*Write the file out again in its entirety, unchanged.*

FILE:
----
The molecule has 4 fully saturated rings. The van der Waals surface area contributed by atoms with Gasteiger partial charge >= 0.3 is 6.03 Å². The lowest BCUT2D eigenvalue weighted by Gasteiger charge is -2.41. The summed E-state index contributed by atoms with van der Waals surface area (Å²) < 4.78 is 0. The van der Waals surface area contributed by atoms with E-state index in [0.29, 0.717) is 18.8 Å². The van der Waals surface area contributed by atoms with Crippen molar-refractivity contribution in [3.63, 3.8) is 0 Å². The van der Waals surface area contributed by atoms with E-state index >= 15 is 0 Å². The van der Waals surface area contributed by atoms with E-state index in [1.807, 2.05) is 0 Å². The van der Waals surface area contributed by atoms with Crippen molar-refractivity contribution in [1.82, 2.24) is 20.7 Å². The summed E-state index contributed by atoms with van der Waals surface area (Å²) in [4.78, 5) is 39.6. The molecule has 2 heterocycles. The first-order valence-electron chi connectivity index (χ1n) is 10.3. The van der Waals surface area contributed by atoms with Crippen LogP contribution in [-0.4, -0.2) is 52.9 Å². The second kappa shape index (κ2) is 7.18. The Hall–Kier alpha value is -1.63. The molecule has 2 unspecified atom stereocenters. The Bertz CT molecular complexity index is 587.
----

The molecule has 4 fully saturated rings. The van der Waals surface area contributed by atoms with Gasteiger partial charge >= 0.3 is 6.03 Å². The lowest BCUT2D eigenvalue weighted by Gasteiger charge is -2.41. The summed E-state index contributed by atoms with van der Waals surface area (Å²) < 4.78 is 0. The van der Waals surface area contributed by atoms with E-state index in [0.29, 0.717) is 18.8 Å². The van der Waals surface area contributed by atoms with Crippen molar-refractivity contribution in [3.63, 3.8) is 0 Å². The van der Waals surface area contributed by atoms with E-state index >= 15 is 0 Å². The van der Waals surface area contributed by atoms with E-state index in [1.807, 2.05) is 0 Å². The van der Waals surface area contributed by atoms with Crippen molar-refractivity contribution in [1.82, 2.24) is 20.7 Å². The summed E-state index contributed by atoms with van der Waals surface area (Å²) in [4.78, 5) is 39.6. The molecule has 2 heterocycles. The first-order valence-electron chi connectivity index (χ1n) is 10.3. The van der Waals surface area contributed by atoms with Crippen LogP contribution in [-0.4, -0.2) is 52.9 Å². The second kappa shape index (κ2) is 7.18. The Hall–Kier alpha value is -1.63. The molecule has 2 unspecified atom stereocenters. The Bertz CT molecular complexity index is 587.